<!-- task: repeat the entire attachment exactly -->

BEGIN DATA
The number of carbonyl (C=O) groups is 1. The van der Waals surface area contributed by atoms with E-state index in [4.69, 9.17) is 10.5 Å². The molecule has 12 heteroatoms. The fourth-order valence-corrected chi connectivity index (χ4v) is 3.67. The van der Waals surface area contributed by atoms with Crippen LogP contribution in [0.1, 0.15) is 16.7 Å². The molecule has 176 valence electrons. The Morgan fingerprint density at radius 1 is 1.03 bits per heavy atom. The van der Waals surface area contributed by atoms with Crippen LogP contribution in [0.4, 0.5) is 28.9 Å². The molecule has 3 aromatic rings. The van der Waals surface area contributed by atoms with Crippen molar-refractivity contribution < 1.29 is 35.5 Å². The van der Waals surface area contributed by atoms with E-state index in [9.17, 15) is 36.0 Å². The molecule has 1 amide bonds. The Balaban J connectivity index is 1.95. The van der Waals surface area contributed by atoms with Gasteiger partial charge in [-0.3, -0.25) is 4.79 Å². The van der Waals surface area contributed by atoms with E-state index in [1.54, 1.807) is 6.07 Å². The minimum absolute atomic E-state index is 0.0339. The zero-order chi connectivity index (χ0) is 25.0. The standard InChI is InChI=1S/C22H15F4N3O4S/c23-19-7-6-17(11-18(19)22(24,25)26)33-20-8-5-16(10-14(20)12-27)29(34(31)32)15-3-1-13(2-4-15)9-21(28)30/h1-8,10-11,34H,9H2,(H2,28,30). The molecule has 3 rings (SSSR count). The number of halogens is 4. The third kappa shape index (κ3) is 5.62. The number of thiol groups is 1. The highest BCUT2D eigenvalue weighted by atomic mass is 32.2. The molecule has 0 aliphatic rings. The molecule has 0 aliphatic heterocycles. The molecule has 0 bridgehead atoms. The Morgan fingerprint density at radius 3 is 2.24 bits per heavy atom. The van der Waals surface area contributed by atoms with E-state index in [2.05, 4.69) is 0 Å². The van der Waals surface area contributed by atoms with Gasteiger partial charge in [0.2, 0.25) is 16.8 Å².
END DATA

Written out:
The number of carbonyl (C=O) groups is 1. The van der Waals surface area contributed by atoms with E-state index in [4.69, 9.17) is 10.5 Å². The molecule has 12 heteroatoms. The fourth-order valence-corrected chi connectivity index (χ4v) is 3.67. The van der Waals surface area contributed by atoms with Crippen LogP contribution in [0.1, 0.15) is 16.7 Å². The molecule has 176 valence electrons. The Morgan fingerprint density at radius 1 is 1.03 bits per heavy atom. The van der Waals surface area contributed by atoms with Crippen LogP contribution in [0.4, 0.5) is 28.9 Å². The molecule has 3 aromatic rings. The van der Waals surface area contributed by atoms with Crippen molar-refractivity contribution < 1.29 is 35.5 Å². The van der Waals surface area contributed by atoms with E-state index in [9.17, 15) is 36.0 Å². The molecule has 1 amide bonds. The Balaban J connectivity index is 1.95. The van der Waals surface area contributed by atoms with Gasteiger partial charge in [-0.3, -0.25) is 4.79 Å². The van der Waals surface area contributed by atoms with E-state index in [1.54, 1.807) is 6.07 Å². The minimum absolute atomic E-state index is 0.0339. The zero-order chi connectivity index (χ0) is 25.0. The standard InChI is InChI=1S/C22H15F4N3O4S/c23-19-7-6-17(11-18(19)22(24,25)26)33-20-8-5-16(10-14(20)12-27)29(34(31)32)15-3-1-13(2-4-15)9-21(28)30/h1-8,10-11,34H,9H2,(H2,28,30). The molecule has 3 rings (SSSR count). The number of halogens is 4. The third kappa shape index (κ3) is 5.62. The number of thiol groups is 1. The highest BCUT2D eigenvalue weighted by atomic mass is 32.2. The molecule has 0 aliphatic rings. The molecule has 0 aliphatic heterocycles. The molecule has 0 bridgehead atoms. The Morgan fingerprint density at radius 3 is 2.24 bits per heavy atom. The van der Waals surface area contributed by atoms with E-state index in [2.05, 4.69) is 0 Å². The van der Waals surface area contributed by atoms with Gasteiger partial charge in [0.2, 0.25) is 16.8 Å².